18

Given that zsh can clobber all files given the command:

>*

I'm thinking that setting the option noclobber would be a good idea.

I can always use >| file if I want to use the default clobber behaviour in both bash and zsh. (zsh also allows the alternative syntax >!file).

I'm guessing noclobber is unset by default because of POSIX compatibility, but just to be sure:

Are there any downsides to setting noclobber?

Is there anyway to set noclobber only for the interactive shell?

  • 3
    I'm surprised zsh doesn't at least warn about that, given that it does warn about something like rm *... – ilkkachu Jul 1 '18 at 10:23
21

The reason noclobber is not set by default is tradition. As a matter of user interface design, it's a good idea to make “create this new file” the easy action and to put an extra hurdle the more dangerous action “either create a new file or overwrite an existing file”. Thus noclobber is a good idea (> to create a new file, >| to potentially overwrite an existing file) and it would likely have been the default if the shell had been designed a few decades later.

I strongly recommend to use the following in your interactive shell startup file (.bashrc or .zshrc):

set -o noclobber
alias cp='cp -i'
alias mv='mv -i'

In each case (redirection, copying, moving), the goal is to add an extra hurdle when the operation may have the side effect of erasing some existing data, even though erasing existing data is not the primary goal of the operation. I don't put rm -i in this list because erasing data is the primary goal of rm.

Do note that noclobber and -i are safety nets. If they trigger, you've done something wrong. So don't use them as an excuse to not check what you're overwriting! The point is that you should have checked that the output file doesn't exist. If you're told file exists: foo or overwrite 'foo'?, it means you made a mistake and you should feel bad and be more careful. In particular, don't get into the habit of saying y if prompted to overwrite (arguably, the aliases should be alias cp='yes n | cp -i' mv='yes n | mv -i', but pressing Ctrl+C makes the output look better): if you did mean to overwrite, cancel the command, move or remove the output file, and run the command again.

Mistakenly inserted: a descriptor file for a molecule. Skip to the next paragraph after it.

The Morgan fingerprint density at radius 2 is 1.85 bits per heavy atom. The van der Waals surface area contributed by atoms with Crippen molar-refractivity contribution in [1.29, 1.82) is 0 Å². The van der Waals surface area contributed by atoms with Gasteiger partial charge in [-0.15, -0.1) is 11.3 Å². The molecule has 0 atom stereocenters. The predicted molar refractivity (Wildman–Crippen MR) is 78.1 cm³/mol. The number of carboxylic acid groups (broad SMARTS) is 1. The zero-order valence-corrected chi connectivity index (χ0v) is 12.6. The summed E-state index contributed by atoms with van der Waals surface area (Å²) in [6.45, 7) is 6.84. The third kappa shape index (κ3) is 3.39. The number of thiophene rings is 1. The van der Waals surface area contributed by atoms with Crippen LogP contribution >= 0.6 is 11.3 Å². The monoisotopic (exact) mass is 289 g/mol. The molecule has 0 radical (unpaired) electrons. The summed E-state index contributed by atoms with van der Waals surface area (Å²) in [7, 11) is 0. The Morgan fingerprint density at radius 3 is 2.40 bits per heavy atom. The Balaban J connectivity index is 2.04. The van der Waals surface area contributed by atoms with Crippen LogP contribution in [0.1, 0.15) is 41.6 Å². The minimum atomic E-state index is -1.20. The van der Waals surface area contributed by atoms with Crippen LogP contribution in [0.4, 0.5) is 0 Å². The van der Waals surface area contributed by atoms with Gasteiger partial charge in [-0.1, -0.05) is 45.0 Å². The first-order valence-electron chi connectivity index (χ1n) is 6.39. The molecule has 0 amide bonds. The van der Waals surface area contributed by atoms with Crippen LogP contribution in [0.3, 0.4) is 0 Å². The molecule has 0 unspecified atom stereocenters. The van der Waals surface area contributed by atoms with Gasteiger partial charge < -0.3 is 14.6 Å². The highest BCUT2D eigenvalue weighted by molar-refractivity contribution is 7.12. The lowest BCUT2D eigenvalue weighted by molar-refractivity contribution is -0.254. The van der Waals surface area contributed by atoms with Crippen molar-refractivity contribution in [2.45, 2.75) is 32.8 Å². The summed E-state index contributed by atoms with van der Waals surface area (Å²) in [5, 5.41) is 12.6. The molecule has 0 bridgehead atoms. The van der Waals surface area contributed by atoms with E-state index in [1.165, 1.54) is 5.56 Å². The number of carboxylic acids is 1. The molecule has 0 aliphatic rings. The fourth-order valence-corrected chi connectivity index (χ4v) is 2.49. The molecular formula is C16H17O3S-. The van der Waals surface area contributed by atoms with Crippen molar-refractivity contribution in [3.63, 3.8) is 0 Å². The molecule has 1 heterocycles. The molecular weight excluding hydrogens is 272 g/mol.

It's also important not to get into the habit of triggering those safeties because if you do, one day you'll be on a machine which doesn't have your configuration, and you'll lose data because the protections you were counting on aren't there.

noclobber will only be set for interactive shells, since .bashrc or .zshrc is only read by interactive shells. Of course you shouldn't change shell options in a way that would affect scripts, since it could break those scripts.

  • 6
    rm has an option -I that I use and recommend: "prompt once before removing more than three files, or when removing recursively; less intrusive than -i, while still giving protection against most mistakes" – Reid Jul 1 '18 at 15:19
  • 7
    I strongly recommend not re-aliasing cp and mv that way. However, using -i as a default argument to them is an excellent idea, but it should be applied at different alias names, not the originals (for instance I always put alias copy="cp -i" and alias move="mv -i" in my .bashrc). Why? Because of failure mode. What happens when you use a machine or different user that does not have the cp/mv aliases? Files potentially overwritten unintentionally (possibly undetected!). Corresponding failure mode with copy/move alias: shell complains that it does not recognise the command. – hlovdal Jul 1 '18 at 18:55